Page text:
AoS made the calls following a survey that pointed to the high amounts of sugar in chocolate confectionery ‘sharing’ bags.
The organisation accused confectionery firms of encouraging “excessive sugar consumption” by price-discounting such bags.
It surveyed 95 chocolate sharing bags and found that Brookside Dark Chocolate Pomegranate Flavour (198g) contained the most sugar: 29 teaspoons, or four times an adult’s maximum recommended daily intake.
Next in line was Brookside Dark Chocolate Acai & Blueberry (198g) with 28 teaspoons of sugar per pack, followed by Marks & Spencer’s Gigantic Milk Chocolate Buttons (170g) and Lidl’s Mister Choc White Chocolate Giant Buttons (140g), both containing 23 teaspoons of sugar.
The information was collected between December 2017 and January 2018 from a range of supermarkets, including Tesco, Asda, Sainsbury’s, Morrisons, The Co-op and Waitrose.
AoS said each retailer offered price promotions on some sharing bags, which made them comparatively better value for money than smaller pack sizes.
The campaign group said its calls were backed by consumers, as its own twitter poll of just over 260 people revealed almost nine out of 10 (85%) called for the removal of price promotions on confectionery sharing bags.
It said removing price promotions on high-sugar products could cut almost two teaspoons (7g) of sugar on average from every individual’s diet per day.
AoS is now calling on Prime Minister Theresa May to immediately revise and strengthen her Childhood Obesity: a Plan for Action.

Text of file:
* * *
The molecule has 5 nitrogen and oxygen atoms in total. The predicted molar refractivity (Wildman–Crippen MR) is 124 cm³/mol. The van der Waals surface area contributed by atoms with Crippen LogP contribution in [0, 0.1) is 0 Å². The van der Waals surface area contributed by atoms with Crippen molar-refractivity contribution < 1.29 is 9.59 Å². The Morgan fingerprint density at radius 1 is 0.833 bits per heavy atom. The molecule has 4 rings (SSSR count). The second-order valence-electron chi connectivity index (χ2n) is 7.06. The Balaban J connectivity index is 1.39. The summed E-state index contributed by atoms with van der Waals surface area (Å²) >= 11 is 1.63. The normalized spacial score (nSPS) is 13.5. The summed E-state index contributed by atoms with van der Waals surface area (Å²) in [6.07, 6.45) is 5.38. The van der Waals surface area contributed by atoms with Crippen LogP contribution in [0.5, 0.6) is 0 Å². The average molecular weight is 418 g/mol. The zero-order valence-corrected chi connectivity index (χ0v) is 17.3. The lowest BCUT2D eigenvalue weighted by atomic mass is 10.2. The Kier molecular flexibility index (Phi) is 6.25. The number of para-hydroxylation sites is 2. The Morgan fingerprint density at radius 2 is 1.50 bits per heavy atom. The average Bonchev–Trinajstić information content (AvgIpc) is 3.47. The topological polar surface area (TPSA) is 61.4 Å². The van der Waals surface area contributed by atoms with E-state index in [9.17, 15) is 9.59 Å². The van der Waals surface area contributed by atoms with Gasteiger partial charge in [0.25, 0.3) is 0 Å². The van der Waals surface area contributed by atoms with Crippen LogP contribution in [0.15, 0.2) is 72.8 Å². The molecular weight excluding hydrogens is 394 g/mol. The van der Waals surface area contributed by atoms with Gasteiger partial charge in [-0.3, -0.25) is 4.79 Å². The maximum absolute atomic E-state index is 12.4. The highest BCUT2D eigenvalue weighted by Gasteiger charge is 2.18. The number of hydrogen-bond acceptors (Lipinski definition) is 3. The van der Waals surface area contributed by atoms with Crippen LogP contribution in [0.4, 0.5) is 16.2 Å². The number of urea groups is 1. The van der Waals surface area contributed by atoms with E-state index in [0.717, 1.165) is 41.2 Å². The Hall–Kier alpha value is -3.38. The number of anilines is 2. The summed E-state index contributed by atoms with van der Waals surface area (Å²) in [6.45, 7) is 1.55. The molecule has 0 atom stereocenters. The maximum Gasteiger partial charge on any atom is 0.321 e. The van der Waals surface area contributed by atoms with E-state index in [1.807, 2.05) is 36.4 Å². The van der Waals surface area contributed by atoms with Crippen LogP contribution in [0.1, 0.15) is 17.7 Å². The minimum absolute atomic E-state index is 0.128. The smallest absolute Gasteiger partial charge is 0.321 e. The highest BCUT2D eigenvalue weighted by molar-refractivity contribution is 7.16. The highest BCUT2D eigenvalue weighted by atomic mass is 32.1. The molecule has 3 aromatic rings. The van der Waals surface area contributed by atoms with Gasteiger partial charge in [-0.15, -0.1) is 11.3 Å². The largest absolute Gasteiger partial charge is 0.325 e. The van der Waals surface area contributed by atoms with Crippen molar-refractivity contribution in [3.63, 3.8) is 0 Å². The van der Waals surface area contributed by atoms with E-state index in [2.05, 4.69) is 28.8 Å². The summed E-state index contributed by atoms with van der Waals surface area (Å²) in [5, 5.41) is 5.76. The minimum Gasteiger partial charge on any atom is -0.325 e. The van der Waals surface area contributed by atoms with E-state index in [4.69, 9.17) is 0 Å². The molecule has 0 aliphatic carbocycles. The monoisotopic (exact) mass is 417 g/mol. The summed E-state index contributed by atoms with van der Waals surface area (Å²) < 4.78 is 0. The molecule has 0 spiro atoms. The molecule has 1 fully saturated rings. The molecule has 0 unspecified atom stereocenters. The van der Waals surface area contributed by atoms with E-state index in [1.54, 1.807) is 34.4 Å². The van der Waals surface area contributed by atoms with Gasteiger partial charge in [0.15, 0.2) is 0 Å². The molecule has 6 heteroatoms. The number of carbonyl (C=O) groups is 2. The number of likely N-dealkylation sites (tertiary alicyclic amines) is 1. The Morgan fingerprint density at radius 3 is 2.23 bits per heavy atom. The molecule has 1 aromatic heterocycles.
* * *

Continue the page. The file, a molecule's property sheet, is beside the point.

Kawther Hashem, researcher at AoS and a registered nutritionist, said: “Companies and supermarkets are constantly finding ways to push more sugary products – which are contributing to the high rates of obesity, type 2 diabetes and tooth decay in the UK.
“These types of price promotions (ie discounts) encourage us to eat far too much sugar and calories and should be banned. It is time retailers are pressed to act responsibly and no longer profit at the expense of our health.”
Graham MacGregor, professor of cardiovascular medicine at Queen Mary University of London and chairman of AoS, said it was “shocking” that food companies were being allowed to exploit consumers. He also accused food businesses of “manipulating” consumers to purchase larger bags of chocolate confectionery on the cheap.
“Prime Minister Theresa May is letting companies get away with this, despite pledging to help the socially deprived when she first became the prime minister. Companies must be held accountable and reminded to reconsider their ethical and corporate responsibility,” he said.
However, a spokesman for the Food and Drink Federation said the organisation was opposed to taxes as there was no “substantive evidence” that they made any “meaningful” difference to obesity.
“Research suggests that promotions are already a declining part of the marketing mix for most major UK retailers and high fat, salt and sugar foods do not make up the overwhelming proportion of such promotions,” he said.
“Retail promotions not only make food more affordable, they also allow established brands to promote new, innovative products and help challenger brands to get established.”